|HUD No. 00-19|
|Further Information:||For Release|
|In the Washington, DC area: 202/708-0685||Friday|
|Or contact your local HUD office||January 28, 2000|
PRESIDENT CLINTON TO PROPOSE $150 MILLION IN BUDGET INCREASES FOR TWO KEY HUD PROGRAMS
WASHINGTON - President Clinton will propose a total of $150 million in funding increases for two major Department of Housing and Urban Development programs that create jobs, economic development and affordable housing across the country, HUD Secretary Andrew Cuomo announced today.
In a speech to the U.S. Conference of Mayors meeting, Cuomo said the $100 million increase for the Community Development Block Grant (CDBG) program and the $50 million increase for the HOME Investment Partnerships program will be part of President Clinton's Fiscal Year 2001 Federal Budget.
In addition, the President's budget will call for another $150 million to be made available for grants to local communities under the CDBG program, because the amount of funds set aside for specific activities is being reduced from the current level.
"These programs are a wise investment in our future that benefit people and places all across our country by creating needed jobs and housing," Cuomo said. "They have a long record of success because they allow people at the local level to decide the best way to use these funds."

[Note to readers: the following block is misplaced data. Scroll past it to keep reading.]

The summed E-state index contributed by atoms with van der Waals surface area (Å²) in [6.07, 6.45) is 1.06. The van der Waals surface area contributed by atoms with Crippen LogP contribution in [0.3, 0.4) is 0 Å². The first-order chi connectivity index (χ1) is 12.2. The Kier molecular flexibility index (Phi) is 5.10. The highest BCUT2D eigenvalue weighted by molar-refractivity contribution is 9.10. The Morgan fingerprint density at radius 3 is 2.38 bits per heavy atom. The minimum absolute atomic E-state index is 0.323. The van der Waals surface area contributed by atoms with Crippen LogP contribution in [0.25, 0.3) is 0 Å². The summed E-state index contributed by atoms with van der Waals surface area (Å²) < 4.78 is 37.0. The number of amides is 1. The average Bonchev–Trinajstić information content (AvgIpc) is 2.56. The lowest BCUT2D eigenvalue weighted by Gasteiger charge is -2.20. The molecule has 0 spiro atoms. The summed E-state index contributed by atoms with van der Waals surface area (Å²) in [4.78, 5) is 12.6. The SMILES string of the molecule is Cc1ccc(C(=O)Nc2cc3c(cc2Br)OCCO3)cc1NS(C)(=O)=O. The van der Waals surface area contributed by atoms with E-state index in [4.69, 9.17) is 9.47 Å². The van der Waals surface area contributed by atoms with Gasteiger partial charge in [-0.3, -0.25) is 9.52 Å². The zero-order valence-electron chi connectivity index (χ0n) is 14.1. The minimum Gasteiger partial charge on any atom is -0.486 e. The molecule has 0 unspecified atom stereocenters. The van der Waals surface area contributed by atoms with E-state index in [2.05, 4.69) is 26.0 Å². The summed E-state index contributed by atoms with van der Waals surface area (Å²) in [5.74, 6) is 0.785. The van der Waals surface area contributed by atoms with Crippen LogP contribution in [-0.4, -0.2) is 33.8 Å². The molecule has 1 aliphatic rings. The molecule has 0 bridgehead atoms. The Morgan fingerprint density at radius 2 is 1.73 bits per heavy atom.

If President Clinton's request is approved by Congress, the funding available for local communities through the CDBG program would rise from $4.8 billion this year to $4.9 billion next year, and the funding for the HOME program would rise from $1.6 billion this year to $1.65 billion next year.
Both programs provide funding to states and municipalities and allow local communities considerable flexibility in using the funds. The projects that will receive CBDG or HOME funding are chosen by local governments - often with considerable input from the residents of the community - and then approved by HUD.
CDBG, which celebrated its 25th anniversary in 1999, helps communities create and nurture economic opportunity. Funding is used to finance community-determined projects such as job training, revolving loan funds for small businesses, and infrastructure improvements.
HOME is a housing production and rehabilitation program that increases the supply of safe and affordable housing units. Part of the HOME program's effectiveness is the matching funds that are leveraged from other resources. Typically, every dollar spent in the HOME program has been matched by an additional $1.75.
As a result, the $1.65 billion proposed for HOME will assist approximately 103,000 households by rehabilitating 45,000 units of housing; acquiring 25,000 units; building 22,000 units; and providing rental assistance for 11,000 units.